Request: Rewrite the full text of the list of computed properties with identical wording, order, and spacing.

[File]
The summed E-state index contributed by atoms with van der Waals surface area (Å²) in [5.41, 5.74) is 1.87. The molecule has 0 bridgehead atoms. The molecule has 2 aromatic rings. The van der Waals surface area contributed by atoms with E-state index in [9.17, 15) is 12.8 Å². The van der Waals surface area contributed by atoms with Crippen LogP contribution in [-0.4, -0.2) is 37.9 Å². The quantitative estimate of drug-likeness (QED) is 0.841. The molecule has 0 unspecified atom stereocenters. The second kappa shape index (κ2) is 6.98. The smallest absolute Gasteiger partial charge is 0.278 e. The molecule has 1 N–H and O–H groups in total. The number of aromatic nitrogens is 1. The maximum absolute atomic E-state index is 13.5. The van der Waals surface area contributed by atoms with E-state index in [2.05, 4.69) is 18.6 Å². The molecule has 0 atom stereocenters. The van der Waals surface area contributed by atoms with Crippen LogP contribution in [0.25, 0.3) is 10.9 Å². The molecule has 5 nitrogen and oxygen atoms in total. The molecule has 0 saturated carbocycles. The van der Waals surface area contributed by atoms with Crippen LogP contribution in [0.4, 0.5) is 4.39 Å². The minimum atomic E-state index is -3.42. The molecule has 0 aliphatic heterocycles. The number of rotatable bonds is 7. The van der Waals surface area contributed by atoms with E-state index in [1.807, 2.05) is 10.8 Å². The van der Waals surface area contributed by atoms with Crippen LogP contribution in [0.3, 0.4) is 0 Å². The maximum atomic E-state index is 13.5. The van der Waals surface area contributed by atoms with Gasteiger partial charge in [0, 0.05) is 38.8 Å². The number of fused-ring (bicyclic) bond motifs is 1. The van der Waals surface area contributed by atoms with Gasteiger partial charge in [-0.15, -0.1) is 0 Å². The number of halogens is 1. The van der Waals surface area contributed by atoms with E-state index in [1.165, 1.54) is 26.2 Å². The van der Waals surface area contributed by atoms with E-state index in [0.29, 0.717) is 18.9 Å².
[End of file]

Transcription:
The summed E-state index contributed by atoms with van der Waals surface area (Å²) in [5.41, 5.74) is 1.87. The molecule has 0 bridgehead atoms. The molecule has 2 aromatic rings. The van der Waals surface area contributed by atoms with E-state index in [9.17, 15) is 12.8 Å². The van der Waals surface area contributed by atoms with Crippen LogP contribution in [-0.4, -0.2) is 37.9 Å². The quantitative estimate of drug-likeness (QED) is 0.841. The molecule has 0 unspecified atom stereocenters. The second kappa shape index (κ2) is 6.98. The smallest absolute Gasteiger partial charge is 0.278 e. The molecule has 1 N–H and O–H groups in total. The number of aromatic nitrogens is 1. The maximum absolute atomic E-state index is 13.5. The van der Waals surface area contributed by atoms with E-state index in [2.05, 4.69) is 18.6 Å². The molecule has 0 atom stereocenters. The van der Waals surface area contributed by atoms with Crippen LogP contribution in [0.25, 0.3) is 10.9 Å². The molecule has 5 nitrogen and oxygen atoms in total. The molecule has 0 saturated carbocycles. The van der Waals surface area contributed by atoms with Crippen LogP contribution in [0.4, 0.5) is 4.39 Å². The minimum atomic E-state index is -3.42. The molecule has 0 aliphatic heterocycles. The number of rotatable bonds is 7. The van der Waals surface area contributed by atoms with E-state index in [1.807, 2.05) is 10.8 Å². The van der Waals surface area contributed by atoms with Crippen LogP contribution in [0.3, 0.4) is 0 Å². The maximum atomic E-state index is 13.5. The van der Waals surface area contributed by atoms with Gasteiger partial charge in [0, 0.05) is 38.8 Å². The number of fused-ring (bicyclic) bond motifs is 1. The van der Waals surface area contributed by atoms with Gasteiger partial charge in [-0.15, -0.1) is 0 Å². The number of halogens is 1. The van der Waals surface area contributed by atoms with E-state index in [1.165, 1.54) is 26.2 Å². The van der Waals surface area contributed by atoms with E-state index in [0.29, 0.717) is 18.9 Å².